Like every one of the hundreds of hostels I've been to in my life, there's a mish mash of people in them, from all walks of life, doing all sorts of things.
That's what I love about hostels. It's like a huge centrifuge: You don't know what you're going to get.
Meet my new friend Saeed.He's from Iran.
He arrived in this gold-mining town of Kalgoorlie a day after I did. He's just earned his master's degree in mining engineering in Australia and intent on finding a good-paying, entry-level engineering job.
He lied to get to college here.
His parents are not rich. Hoping he'd get a scholarship once in Australia, he told them he had one and borrowed the money for the first semester.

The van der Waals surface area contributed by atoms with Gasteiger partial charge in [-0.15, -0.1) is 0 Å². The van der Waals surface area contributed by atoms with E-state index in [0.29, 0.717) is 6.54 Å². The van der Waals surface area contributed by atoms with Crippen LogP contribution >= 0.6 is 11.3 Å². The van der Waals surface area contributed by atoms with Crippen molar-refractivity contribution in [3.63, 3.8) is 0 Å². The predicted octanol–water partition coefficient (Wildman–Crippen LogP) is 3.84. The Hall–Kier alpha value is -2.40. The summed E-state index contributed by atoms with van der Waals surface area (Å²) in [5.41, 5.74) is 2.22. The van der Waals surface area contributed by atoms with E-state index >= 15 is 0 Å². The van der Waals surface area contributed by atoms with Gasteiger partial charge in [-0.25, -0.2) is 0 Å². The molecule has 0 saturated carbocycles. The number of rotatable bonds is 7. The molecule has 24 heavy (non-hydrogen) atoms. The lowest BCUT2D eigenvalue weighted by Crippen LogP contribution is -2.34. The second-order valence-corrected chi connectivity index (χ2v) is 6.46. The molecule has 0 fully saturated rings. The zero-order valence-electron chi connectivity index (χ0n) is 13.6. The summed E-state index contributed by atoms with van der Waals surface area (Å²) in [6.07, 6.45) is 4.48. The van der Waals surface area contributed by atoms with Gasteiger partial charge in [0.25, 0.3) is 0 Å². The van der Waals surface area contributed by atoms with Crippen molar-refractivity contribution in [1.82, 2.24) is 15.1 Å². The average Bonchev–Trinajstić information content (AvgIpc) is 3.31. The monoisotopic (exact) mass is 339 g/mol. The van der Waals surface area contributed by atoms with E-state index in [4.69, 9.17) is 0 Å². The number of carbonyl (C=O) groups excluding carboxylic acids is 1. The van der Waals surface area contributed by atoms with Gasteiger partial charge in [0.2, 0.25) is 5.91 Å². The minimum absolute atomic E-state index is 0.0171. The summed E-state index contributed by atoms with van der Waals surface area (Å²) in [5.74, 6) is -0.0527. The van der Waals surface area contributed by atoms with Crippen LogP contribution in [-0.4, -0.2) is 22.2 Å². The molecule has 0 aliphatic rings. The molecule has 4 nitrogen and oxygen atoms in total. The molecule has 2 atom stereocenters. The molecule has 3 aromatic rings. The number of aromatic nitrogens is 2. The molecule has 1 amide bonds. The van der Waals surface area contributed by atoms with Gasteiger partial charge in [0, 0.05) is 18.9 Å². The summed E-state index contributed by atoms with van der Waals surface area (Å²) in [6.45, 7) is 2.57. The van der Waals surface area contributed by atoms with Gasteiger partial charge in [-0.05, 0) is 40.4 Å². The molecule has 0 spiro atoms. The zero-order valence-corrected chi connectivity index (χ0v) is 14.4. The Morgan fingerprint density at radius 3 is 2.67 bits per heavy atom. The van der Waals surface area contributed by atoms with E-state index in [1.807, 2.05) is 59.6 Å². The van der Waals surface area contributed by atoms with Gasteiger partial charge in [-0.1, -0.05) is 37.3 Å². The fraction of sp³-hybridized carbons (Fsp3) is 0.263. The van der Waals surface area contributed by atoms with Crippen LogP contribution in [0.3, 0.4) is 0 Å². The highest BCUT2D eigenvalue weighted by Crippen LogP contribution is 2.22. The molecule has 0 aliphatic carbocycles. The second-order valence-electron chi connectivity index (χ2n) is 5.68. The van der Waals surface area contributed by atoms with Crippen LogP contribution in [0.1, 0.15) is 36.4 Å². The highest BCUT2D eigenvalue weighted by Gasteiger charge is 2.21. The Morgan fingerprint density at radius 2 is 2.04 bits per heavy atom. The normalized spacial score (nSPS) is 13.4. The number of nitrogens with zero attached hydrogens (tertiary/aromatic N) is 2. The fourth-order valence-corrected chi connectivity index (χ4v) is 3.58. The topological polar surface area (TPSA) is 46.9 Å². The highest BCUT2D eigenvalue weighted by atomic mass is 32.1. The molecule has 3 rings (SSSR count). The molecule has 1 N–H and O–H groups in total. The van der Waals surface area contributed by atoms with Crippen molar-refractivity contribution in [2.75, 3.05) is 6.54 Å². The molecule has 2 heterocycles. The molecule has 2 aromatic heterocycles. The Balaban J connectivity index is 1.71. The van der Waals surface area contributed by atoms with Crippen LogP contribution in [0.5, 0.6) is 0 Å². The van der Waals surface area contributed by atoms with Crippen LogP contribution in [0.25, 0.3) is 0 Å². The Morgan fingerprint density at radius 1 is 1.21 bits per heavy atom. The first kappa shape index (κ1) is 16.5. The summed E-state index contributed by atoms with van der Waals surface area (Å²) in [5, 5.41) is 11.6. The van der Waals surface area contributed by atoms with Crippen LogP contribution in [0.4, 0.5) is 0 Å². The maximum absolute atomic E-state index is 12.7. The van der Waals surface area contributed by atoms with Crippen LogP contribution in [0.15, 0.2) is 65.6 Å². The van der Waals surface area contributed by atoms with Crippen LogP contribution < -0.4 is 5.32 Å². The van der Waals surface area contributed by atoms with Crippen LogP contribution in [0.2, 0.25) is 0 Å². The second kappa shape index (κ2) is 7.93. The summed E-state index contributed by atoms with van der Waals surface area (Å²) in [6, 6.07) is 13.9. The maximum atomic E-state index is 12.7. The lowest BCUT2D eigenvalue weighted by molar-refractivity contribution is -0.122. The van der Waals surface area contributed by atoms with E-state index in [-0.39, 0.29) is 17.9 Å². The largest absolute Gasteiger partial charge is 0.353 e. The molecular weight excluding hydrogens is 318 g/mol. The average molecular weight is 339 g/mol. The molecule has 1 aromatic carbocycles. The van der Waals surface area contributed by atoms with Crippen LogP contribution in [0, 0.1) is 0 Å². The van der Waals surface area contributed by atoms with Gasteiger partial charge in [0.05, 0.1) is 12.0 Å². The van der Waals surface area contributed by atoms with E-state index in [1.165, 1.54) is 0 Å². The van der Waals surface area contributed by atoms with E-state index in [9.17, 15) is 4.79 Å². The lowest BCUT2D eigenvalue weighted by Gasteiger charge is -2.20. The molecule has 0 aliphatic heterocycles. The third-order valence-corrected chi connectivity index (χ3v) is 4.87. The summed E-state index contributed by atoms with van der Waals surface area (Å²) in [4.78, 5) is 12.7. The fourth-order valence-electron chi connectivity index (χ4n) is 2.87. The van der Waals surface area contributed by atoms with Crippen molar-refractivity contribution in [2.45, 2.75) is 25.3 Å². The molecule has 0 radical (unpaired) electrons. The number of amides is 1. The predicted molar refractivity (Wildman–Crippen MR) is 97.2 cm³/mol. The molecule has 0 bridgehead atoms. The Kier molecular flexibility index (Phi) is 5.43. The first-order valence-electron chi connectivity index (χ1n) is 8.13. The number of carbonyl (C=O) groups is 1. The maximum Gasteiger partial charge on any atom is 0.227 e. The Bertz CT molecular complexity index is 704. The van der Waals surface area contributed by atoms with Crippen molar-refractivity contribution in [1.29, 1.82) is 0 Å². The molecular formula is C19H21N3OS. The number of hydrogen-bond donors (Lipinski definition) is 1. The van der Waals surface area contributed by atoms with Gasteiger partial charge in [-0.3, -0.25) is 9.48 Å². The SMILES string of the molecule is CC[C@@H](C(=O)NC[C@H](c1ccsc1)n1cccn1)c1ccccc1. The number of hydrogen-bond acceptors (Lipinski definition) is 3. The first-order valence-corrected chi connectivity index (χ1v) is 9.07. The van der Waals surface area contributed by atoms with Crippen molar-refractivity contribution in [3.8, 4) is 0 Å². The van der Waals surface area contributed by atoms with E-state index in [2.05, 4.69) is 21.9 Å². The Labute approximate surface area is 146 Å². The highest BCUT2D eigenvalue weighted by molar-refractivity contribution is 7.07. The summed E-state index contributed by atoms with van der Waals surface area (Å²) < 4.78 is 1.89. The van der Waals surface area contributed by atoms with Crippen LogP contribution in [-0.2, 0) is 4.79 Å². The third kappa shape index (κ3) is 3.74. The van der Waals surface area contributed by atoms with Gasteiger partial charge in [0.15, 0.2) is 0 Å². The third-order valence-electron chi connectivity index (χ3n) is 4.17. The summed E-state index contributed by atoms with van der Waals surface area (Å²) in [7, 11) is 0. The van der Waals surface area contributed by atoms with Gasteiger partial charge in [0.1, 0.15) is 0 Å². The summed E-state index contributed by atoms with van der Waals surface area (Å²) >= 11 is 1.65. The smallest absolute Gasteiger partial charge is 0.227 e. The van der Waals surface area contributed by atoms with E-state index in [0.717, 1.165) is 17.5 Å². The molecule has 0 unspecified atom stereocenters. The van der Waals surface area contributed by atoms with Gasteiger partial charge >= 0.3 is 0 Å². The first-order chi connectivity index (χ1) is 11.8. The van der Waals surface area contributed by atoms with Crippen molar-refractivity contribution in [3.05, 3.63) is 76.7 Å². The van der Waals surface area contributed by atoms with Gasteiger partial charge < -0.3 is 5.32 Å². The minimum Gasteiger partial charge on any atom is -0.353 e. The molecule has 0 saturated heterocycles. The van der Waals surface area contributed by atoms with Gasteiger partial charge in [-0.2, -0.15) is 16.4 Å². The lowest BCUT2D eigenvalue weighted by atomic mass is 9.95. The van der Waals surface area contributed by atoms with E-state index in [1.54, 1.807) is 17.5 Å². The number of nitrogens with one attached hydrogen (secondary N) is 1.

He didn't get a scholarship.
He did get jobs to pay for most of his education, before he graduated.
Fresh in Kalgoorlie, I met him on day 2.
"Ah, I don't know anything good to do. I've been here 2 days. I will have a job by Thursday."
"That's 2 days," I said.
The next day I found him in the kitchen: "I have a trial as a chef."
He went to 35 shops that morning.
The next morning, he went to 15 more and got a job on the spot as a cook for a German lady running a cafe in the next town over. He walked 45 minutes to get there.
Day 2: He has 2 jobs.
He is taking notes as he's training as the chef: little notes and doodles on how the plates are arranged and what goes on them.
I call him "the Earnest Iranian."
"I will have a mining job in three weeks."
A girlfriend? In 5.
Go Saeed, go!